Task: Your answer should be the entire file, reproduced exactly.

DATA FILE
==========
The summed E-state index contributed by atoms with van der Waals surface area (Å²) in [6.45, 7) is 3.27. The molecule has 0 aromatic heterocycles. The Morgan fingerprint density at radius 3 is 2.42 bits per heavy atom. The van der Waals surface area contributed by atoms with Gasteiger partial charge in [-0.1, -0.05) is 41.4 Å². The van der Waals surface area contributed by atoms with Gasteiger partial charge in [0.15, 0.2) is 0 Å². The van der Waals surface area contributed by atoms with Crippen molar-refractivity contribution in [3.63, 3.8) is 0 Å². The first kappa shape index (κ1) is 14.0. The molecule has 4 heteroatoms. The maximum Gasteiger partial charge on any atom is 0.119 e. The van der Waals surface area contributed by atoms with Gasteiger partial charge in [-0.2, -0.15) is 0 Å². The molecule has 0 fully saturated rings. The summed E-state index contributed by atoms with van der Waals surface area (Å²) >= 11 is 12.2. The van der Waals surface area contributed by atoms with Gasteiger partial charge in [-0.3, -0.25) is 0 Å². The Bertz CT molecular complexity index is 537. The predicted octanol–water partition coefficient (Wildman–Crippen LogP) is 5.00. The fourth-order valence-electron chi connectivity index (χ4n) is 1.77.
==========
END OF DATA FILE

The summed E-state index contributed by atoms with van der Waals surface area (Å²) in [6.45, 7) is 3.27. The molecule has 0 aromatic heterocycles. The Morgan fingerprint density at radius 3 is 2.42 bits per heavy atom. The van der Waals surface area contributed by atoms with Gasteiger partial charge in [-0.1, -0.05) is 41.4 Å². The van der Waals surface area contributed by atoms with Gasteiger partial charge in [0.15, 0.2) is 0 Å². The van der Waals surface area contributed by atoms with Crippen molar-refractivity contribution in [3.63, 3.8) is 0 Å². The first kappa shape index (κ1) is 14.0. The molecule has 4 heteroatoms. The maximum Gasteiger partial charge on any atom is 0.119 e. The van der Waals surface area contributed by atoms with Gasteiger partial charge in [-0.2, -0.15) is 0 Å². The molecule has 0 fully saturated rings. The summed E-state index contributed by atoms with van der Waals surface area (Å²) >= 11 is 12.2. The van der Waals surface area contributed by atoms with Gasteiger partial charge in [-0.3, -0.25) is 0 Å². The Bertz CT molecular complexity index is 537. The predicted octanol–water partition coefficient (Wildman–Crippen LogP) is 5.00. The fourth-order valence-electron chi connectivity index (χ4n) is 1.77.